Organisations with a global presence considering a move to infrastructure as a service (IaaS) must match their needs with a service provider that can guarantee a high-quality service to all employees, wherever they are located and whichever device they use to access services.
Companies are showing growing interest in IaaS, says Roy Illsley, principal analyst at Ovum, and many see it as a way of re-aligning their IT function more closely to business needs.
“Having a third party to manage all the organisation’s infrastructure services frees up internal resources so IT can become more business-focused,” he says.
Chris Harding, director for interoperability at The Open Group, which brings together suppliers and users of IT, says choosing the right global provider involves many elements to ensure employees get access to applications that work, and are not slow.
Set service level expectations
It is vital to find a partner that can deliver, and to nail down a service level agreement (SLA) for contracted service levels. “The choice of supplier is made by trading off the factors of cost, risk, ability to meet requirements, exit strategy and terms of contract,” says Harding.
The CIO does not surrender accountability, so the right partner is essential to ensure the user receives an excellent service.
“Workloads should be categorised and segmented to see what should run where, and how it should be accessed,” says Illsley.
He says the organisation’s crown jewels must be properly protected and the business must be consulted about how it values applications – whether gold, silver or bronze – in terms of key criteria such as speed or availability, so the IaaS provider knows what is required.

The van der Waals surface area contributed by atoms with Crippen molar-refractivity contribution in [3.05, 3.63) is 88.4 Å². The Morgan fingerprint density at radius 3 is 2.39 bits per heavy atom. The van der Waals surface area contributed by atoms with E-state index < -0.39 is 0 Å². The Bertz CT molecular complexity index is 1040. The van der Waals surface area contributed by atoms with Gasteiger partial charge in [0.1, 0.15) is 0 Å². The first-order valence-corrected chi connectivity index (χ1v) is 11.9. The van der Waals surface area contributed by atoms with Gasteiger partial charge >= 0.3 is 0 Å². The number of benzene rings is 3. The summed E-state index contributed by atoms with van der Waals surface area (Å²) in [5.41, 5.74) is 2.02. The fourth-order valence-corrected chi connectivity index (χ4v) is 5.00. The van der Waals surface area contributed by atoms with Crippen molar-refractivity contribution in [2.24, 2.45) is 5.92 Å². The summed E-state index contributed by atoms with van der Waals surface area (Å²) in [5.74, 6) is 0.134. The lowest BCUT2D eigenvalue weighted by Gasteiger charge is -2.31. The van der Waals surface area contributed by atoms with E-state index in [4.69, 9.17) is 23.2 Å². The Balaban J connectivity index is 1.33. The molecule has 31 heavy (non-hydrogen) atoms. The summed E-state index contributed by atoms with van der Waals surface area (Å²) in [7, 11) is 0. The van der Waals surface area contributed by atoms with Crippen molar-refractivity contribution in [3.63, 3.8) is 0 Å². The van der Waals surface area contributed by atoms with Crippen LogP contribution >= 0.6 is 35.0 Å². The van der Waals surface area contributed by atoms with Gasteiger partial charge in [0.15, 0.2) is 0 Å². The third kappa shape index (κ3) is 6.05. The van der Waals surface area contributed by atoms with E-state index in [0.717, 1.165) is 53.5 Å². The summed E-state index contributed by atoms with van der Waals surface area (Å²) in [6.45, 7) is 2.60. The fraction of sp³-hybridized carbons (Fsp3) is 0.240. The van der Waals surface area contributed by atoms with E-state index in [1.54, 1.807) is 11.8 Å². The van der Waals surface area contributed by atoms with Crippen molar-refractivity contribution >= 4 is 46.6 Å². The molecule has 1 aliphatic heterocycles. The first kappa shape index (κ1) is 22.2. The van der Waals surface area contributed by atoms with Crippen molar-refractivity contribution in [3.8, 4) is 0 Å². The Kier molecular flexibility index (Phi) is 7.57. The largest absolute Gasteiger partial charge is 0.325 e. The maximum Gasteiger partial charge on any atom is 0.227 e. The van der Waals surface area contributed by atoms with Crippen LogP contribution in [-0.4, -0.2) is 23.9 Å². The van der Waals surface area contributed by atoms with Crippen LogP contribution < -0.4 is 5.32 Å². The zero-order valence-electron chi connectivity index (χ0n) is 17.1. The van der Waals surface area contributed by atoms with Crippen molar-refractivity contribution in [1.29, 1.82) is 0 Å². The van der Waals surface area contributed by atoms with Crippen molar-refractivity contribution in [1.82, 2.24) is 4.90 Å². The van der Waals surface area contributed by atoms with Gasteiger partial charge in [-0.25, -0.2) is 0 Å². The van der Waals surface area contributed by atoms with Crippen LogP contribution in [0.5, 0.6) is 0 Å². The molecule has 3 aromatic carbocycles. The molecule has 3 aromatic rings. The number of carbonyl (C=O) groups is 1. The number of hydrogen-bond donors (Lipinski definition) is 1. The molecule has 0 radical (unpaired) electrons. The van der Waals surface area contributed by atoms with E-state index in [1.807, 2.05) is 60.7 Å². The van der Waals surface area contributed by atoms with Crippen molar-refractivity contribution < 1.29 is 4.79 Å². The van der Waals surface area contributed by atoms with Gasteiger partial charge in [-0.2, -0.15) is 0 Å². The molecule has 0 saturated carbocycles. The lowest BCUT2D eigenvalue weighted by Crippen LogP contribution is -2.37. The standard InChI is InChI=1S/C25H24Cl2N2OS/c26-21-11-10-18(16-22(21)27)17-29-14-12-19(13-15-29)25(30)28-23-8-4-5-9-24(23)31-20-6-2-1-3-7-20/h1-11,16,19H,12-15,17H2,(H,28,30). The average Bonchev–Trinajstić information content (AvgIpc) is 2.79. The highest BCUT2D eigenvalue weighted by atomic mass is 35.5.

Having a third party to manage infrastructure services frees up internal resources so IT can become more business-focused
Roy Illsley, Ovum
A global CIO will want a provider to contractually agree levels of service for speed and availability, irrespective of where employees work.
“A fully managed end-to-end system stands a better chance,” says Clive Longbottom, founder of analyst group, Quocirca.
“Work with the provider as a partner – not as a supplier. Source everything via one contract and make the main contractor responsible for the SLA. Get it to report to you on a regular basis on trends and overall performance.”
A global organisation may want to opt for a more robust private network to connect to its IaaS provider’s datacentre servers, rather than an internet connection, to guarantee service levels.
“A private network connection makes sense, not only for lower latency, but also for manageability, security and SLA management. Bear in mind that a single connection is a weak link in the chain, and that an IaaS solution is only as good as the network on which it’s delivered,” says Longbottom.
Evidently, cost is a major consideration and dedicated lines are more expensive than shared lines.
“If money is an issue, you may want to take a dedicated line as the main connection, with failover to a public line on the understanding that performance will be hit if the main line goes down. Work through what is a necessity and what is a nice to have – drop the nice to haves and see what the cost is then,” says Longbottom.
Consider geographic location
Organisations with a global presence want to ensure a consistent service for employees in each country, and may prefer a global service provider to ensure a consistent technology stack and service wrap in all regions. The location of physical infrastructure has to be an important consideration for any IaaS contract.